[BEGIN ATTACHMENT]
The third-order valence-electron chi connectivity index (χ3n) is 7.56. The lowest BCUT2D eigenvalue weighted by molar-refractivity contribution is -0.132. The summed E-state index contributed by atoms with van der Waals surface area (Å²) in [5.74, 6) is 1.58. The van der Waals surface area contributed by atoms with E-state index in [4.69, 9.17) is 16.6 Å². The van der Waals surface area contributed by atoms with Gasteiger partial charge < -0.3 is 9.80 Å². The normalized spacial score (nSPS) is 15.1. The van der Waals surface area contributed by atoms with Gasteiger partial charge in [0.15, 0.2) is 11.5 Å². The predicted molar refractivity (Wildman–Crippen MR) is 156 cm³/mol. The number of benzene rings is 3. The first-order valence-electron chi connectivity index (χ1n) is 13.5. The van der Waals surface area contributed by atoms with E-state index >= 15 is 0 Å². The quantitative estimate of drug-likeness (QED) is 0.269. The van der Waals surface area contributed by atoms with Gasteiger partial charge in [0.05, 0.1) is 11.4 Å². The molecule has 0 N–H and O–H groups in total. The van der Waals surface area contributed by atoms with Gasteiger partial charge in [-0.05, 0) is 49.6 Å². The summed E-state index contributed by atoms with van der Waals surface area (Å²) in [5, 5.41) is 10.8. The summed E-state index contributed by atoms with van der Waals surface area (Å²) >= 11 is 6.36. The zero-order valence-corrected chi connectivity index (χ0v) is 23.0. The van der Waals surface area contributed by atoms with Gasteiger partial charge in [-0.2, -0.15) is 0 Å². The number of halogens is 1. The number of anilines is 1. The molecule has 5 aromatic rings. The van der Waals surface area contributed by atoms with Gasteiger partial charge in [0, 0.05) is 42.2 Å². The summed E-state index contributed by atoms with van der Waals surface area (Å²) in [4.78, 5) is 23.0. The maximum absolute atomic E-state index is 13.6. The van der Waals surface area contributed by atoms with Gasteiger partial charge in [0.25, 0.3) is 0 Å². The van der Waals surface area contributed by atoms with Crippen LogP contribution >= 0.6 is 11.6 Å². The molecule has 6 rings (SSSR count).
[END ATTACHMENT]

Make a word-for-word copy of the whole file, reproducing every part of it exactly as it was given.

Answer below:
The third-order valence-electron chi connectivity index (χ3n) is 7.56. The lowest BCUT2D eigenvalue weighted by molar-refractivity contribution is -0.132. The summed E-state index contributed by atoms with van der Waals surface area (Å²) in [5.74, 6) is 1.58. The van der Waals surface area contributed by atoms with E-state index in [4.69, 9.17) is 16.6 Å². The van der Waals surface area contributed by atoms with Gasteiger partial charge < -0.3 is 9.80 Å². The normalized spacial score (nSPS) is 15.1. The van der Waals surface area contributed by atoms with Gasteiger partial charge in [0.15, 0.2) is 11.5 Å². The predicted molar refractivity (Wildman–Crippen MR) is 156 cm³/mol. The number of benzene rings is 3. The first-order valence-electron chi connectivity index (χ1n) is 13.5. The van der Waals surface area contributed by atoms with E-state index >= 15 is 0 Å². The quantitative estimate of drug-likeness (QED) is 0.269. The van der Waals surface area contributed by atoms with Gasteiger partial charge in [0.05, 0.1) is 11.4 Å². The molecule has 0 N–H and O–H groups in total. The van der Waals surface area contributed by atoms with Gasteiger partial charge in [-0.05, 0) is 49.6 Å². The summed E-state index contributed by atoms with van der Waals surface area (Å²) in [5, 5.41) is 10.8. The summed E-state index contributed by atoms with van der Waals surface area (Å²) >= 11 is 6.36. The zero-order valence-corrected chi connectivity index (χ0v) is 23.0. The van der Waals surface area contributed by atoms with Gasteiger partial charge in [-0.2, -0.15) is 0 Å². The number of halogens is 1. The number of anilines is 1. The molecule has 5 aromatic rings. The van der Waals surface area contributed by atoms with Gasteiger partial charge in [0, 0.05) is 42.2 Å². The summed E-state index contributed by atoms with van der Waals surface area (Å²) in [4.78, 5) is 23.0. The maximum absolute atomic E-state index is 13.6. The van der Waals surface area contributed by atoms with Gasteiger partial charge in [0.25, 0.3) is 0 Å². The van der Waals surface area contributed by atoms with Crippen LogP contribution >= 0.6 is 11.6 Å². The molecule has 6 rings (SSSR count).